In opposition to this growing fascination with “sports celebs”, small groups of Internet-savvy fans began congregating on fan-centric sites such as and national sports story sites such as Can’t Stop The Bleeding. These sites would not only tell the news of the day with short, staccato-like, near-instantaneous speed, but they would also pepper the news with their own commentary, the opinion of one fan broadcast to others. In the definitive grunge documentary Hype!, a member of the Seattle scene describes the grunge movement as bring rock music “back to its basics.” As the sports blogging underground slowly expanded, and Internet communication became easier, sports reporting was also going back to its basics.

Although these early sports blogs achieved moderate success (comparable perhaps to the early releases of Alice in Chains, Soundgarden, and Mother Love Bone), the birth of in September 2005 changed the course of sports blogging history. Like Nirvana’s “Smells Like Teen Spirit”, crashed the barriers of acceptance, surpassed its fellow sports blogs, and dared to compete with the giants of the corporate sports media establishment.

Through the power of Internet linking and openness, became more than just an alternate sports media source. It created a community of commenters, like-minded sports fans, and lesser-known bloggers. Like the lyrics of Nirvana frontman Kurt Cobain, Will Leitch’s posts annunciated a philosophy to sports blogging. No longer were sports to be used as a vehicle for marketing and product placement, they would again be something to be enjoyed and celebrated. Those who disagreed and either took sports too seriously or wallowed in their own sports celebrity became targets of ridicule.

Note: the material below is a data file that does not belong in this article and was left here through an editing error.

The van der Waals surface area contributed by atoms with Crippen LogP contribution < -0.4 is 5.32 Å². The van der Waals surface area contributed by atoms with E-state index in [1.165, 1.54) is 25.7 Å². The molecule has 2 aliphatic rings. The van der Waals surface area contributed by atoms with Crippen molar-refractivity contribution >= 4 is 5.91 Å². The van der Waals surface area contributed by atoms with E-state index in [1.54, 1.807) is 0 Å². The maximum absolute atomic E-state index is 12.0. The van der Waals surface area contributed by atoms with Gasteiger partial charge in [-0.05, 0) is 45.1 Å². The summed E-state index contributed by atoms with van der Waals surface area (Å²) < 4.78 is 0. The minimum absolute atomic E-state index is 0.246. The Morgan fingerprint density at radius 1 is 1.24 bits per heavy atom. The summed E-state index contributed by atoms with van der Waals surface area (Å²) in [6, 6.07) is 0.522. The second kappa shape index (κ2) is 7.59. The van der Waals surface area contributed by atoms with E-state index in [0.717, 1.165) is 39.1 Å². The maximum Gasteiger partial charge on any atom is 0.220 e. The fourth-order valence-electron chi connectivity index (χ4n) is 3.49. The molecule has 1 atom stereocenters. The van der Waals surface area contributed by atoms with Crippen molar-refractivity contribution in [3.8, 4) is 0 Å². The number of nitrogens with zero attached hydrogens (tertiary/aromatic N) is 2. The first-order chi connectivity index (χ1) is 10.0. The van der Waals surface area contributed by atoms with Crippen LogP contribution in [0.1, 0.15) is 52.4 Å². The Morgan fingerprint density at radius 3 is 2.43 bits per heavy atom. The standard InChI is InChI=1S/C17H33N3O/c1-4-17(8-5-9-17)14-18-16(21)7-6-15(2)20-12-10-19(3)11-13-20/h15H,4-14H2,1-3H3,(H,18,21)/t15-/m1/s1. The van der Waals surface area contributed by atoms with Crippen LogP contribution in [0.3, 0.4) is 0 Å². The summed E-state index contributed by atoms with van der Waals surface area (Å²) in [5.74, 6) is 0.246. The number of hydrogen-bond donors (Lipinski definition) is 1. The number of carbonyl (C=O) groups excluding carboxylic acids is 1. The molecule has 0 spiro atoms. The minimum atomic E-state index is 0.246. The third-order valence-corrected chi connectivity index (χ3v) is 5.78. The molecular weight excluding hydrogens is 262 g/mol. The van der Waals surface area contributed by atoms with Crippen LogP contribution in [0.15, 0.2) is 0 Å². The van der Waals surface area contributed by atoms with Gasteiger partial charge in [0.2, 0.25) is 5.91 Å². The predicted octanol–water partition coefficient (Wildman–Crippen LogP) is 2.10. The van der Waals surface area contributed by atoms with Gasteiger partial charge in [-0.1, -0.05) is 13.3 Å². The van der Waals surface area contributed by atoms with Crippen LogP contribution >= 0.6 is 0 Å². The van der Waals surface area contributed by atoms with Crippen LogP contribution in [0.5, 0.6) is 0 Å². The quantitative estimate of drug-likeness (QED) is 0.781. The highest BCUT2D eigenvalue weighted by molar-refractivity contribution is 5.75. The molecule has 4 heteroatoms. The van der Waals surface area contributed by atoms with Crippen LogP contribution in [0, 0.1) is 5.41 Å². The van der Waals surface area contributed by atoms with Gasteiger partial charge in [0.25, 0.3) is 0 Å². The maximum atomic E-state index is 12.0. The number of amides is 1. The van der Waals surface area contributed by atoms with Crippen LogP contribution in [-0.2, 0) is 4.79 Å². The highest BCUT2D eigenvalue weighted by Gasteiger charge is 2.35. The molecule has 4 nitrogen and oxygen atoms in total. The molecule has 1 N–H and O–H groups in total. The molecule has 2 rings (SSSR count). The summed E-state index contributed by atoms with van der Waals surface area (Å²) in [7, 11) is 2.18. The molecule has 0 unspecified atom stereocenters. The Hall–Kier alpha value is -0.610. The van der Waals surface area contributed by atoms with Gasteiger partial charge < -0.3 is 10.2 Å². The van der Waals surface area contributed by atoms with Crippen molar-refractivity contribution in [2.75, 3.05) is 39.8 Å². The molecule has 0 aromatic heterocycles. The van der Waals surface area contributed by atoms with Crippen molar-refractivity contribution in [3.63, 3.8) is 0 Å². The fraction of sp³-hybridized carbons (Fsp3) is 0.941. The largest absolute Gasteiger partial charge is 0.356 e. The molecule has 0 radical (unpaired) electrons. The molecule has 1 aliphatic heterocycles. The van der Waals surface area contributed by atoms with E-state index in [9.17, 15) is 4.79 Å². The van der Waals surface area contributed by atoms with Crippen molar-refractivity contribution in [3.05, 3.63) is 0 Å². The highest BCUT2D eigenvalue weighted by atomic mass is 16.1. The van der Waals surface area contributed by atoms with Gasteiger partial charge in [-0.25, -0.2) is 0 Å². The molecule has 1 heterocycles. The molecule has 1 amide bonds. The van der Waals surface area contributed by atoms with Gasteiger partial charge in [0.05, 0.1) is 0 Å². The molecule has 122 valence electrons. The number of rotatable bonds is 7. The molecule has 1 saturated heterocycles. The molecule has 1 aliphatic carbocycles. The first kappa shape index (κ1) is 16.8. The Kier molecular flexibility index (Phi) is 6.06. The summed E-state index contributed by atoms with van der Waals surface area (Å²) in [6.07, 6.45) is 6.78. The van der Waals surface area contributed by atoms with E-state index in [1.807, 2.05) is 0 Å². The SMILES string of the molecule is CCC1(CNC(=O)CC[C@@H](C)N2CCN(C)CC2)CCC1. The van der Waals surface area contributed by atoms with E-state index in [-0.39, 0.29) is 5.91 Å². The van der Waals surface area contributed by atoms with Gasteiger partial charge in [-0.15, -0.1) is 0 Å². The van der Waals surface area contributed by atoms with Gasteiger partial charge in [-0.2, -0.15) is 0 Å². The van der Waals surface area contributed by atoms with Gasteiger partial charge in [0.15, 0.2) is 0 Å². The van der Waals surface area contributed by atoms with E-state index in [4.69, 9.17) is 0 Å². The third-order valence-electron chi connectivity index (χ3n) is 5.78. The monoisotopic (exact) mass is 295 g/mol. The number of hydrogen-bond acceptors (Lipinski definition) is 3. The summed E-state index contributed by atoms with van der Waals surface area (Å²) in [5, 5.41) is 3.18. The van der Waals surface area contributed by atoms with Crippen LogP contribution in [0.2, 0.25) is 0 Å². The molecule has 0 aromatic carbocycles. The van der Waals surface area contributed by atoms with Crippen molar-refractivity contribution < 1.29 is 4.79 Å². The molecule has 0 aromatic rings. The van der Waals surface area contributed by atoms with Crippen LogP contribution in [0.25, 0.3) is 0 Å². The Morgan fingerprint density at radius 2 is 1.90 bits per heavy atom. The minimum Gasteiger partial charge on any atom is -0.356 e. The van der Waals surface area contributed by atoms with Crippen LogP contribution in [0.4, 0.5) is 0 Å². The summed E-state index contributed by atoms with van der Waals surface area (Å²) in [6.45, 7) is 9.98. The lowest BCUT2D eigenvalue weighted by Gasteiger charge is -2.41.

Upon its inception, the mantra of Leitch and was to publish "sports news without access, favor, or discretion". This guiding principle was almost identical to the philosophy of Nirvana’s recording label, Sub Pop Records. According to Seth Mullins of Associated Content, Sub Pop's philosophy was to reject a marketing-based "cookie-cutter mentality" and to "make room for the individual again", turning "records and performances into the means of celebrating individuality". By encouraging fans to participate through their comments and individual blogs, brought back a sense of realness to sports fandom.

Deadspin’s success not only alerted the mainstream sports media of the influence of sports blogs, but also spawned countless new independent sports blogs, some of which gained significant acclaim. As Deadspin led the way and often assisted in viewership, blogs such as Awful Announcing, The Big Lead, With Leather, and Kissing Suzy Kolber acquired their own distinct niche and readership, becoming the Pearl Jam, Soundgarden, Alice in Chains, and Stone Temple Pilots to Deadspin’s Nirvana. Like Deadspin, these blogs all made a name for themselves in the growing sports blogosphere, eventually either breaking their own stories causing controversy through their posts. For a great number of sports fans, keeping up to date with their favorite sports blogs became a routine part of the fan experience.

Like post-Nirvana grunge, and despite its detractors, blogging is the “in” sports media trend. Nearly all mainstream sports outlets have some sort of blogging coverage. ESPN has Henry Abbott and his popular blog True Hoop, internet giant has AOL Fanhouse; there is the Sporting News blog, and the expansion of Yahoo! Sports. Sports blogs, for better or for worse, are everywhere, and a focus on the game has somewhat returned to mainstream sports media. But the heartbeat of the common fan, that fire and passion that comes only with community and shared love of sport, remains far from secure.

And so the questions ...

What will come of the sports blog revolution now that Will Leitch is leaving Deadspin? Will his torch be carried on by the next editor? Or will the counter-culture philosophy of the biggest sports blog fall by the wayside, replaced by bloggers who would forsake their views as passionate fans for corporate compensation or cheap jokes? Will these and other bloggers ride their gimmicks to the next payday? Will the mantra Leitch promoted be marginalized by the very consumerist machine that sparked its conception? And once again, will the common voice of the fan be drowned in a sea of over-hype and disillusionment?